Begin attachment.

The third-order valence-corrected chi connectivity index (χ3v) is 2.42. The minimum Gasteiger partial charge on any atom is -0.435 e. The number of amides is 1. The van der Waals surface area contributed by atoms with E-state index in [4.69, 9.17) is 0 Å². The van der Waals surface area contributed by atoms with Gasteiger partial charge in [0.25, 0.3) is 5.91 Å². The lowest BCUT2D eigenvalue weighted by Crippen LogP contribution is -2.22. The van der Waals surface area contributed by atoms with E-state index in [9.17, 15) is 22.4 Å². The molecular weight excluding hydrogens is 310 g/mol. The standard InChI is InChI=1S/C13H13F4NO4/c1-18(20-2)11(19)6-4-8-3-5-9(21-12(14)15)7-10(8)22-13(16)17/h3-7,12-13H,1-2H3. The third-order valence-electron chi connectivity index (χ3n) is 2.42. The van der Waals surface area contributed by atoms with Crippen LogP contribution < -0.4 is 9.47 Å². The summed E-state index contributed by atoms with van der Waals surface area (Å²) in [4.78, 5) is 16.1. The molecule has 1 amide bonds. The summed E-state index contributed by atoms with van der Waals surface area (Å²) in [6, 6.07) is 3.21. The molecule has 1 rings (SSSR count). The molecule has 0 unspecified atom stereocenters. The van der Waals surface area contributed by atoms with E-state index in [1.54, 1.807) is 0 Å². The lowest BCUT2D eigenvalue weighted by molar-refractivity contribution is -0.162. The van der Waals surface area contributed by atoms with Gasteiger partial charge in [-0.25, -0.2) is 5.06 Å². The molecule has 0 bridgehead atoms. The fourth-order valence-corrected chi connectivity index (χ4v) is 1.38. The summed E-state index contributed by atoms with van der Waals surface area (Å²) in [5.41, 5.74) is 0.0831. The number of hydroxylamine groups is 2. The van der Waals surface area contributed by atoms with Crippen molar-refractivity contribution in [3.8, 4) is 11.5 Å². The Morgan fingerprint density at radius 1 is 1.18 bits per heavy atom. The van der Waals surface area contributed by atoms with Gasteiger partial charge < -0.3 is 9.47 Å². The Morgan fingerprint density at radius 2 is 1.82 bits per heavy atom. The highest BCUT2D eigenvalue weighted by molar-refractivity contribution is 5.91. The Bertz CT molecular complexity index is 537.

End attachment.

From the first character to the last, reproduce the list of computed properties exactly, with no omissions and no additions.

The third-order valence-corrected chi connectivity index (χ3v) is 2.42. The minimum Gasteiger partial charge on any atom is -0.435 e. The number of amides is 1. The van der Waals surface area contributed by atoms with E-state index in [4.69, 9.17) is 0 Å². The van der Waals surface area contributed by atoms with Gasteiger partial charge in [0.25, 0.3) is 5.91 Å². The lowest BCUT2D eigenvalue weighted by Crippen LogP contribution is -2.22. The van der Waals surface area contributed by atoms with E-state index in [9.17, 15) is 22.4 Å². The molecular weight excluding hydrogens is 310 g/mol. The standard InChI is InChI=1S/C13H13F4NO4/c1-18(20-2)11(19)6-4-8-3-5-9(21-12(14)15)7-10(8)22-13(16)17/h3-7,12-13H,1-2H3. The third-order valence-electron chi connectivity index (χ3n) is 2.42. The van der Waals surface area contributed by atoms with Crippen LogP contribution < -0.4 is 9.47 Å². The summed E-state index contributed by atoms with van der Waals surface area (Å²) in [4.78, 5) is 16.1. The molecule has 1 amide bonds. The summed E-state index contributed by atoms with van der Waals surface area (Å²) in [6, 6.07) is 3.21. The molecule has 1 rings (SSSR count). The molecule has 0 unspecified atom stereocenters. The van der Waals surface area contributed by atoms with E-state index in [1.54, 1.807) is 0 Å². The lowest BCUT2D eigenvalue weighted by molar-refractivity contribution is -0.162. The van der Waals surface area contributed by atoms with Gasteiger partial charge in [-0.25, -0.2) is 5.06 Å². The molecule has 0 bridgehead atoms. The fourth-order valence-corrected chi connectivity index (χ4v) is 1.38. The summed E-state index contributed by atoms with van der Waals surface area (Å²) in [5.41, 5.74) is 0.0831. The number of hydroxylamine groups is 2. The van der Waals surface area contributed by atoms with Crippen molar-refractivity contribution in [3.8, 4) is 11.5 Å². The Morgan fingerprint density at radius 1 is 1.18 bits per heavy atom. The van der Waals surface area contributed by atoms with Gasteiger partial charge < -0.3 is 9.47 Å². The Morgan fingerprint density at radius 2 is 1.82 bits per heavy atom. The highest BCUT2D eigenvalue weighted by molar-refractivity contribution is 5.91. The Bertz CT molecular complexity index is 537.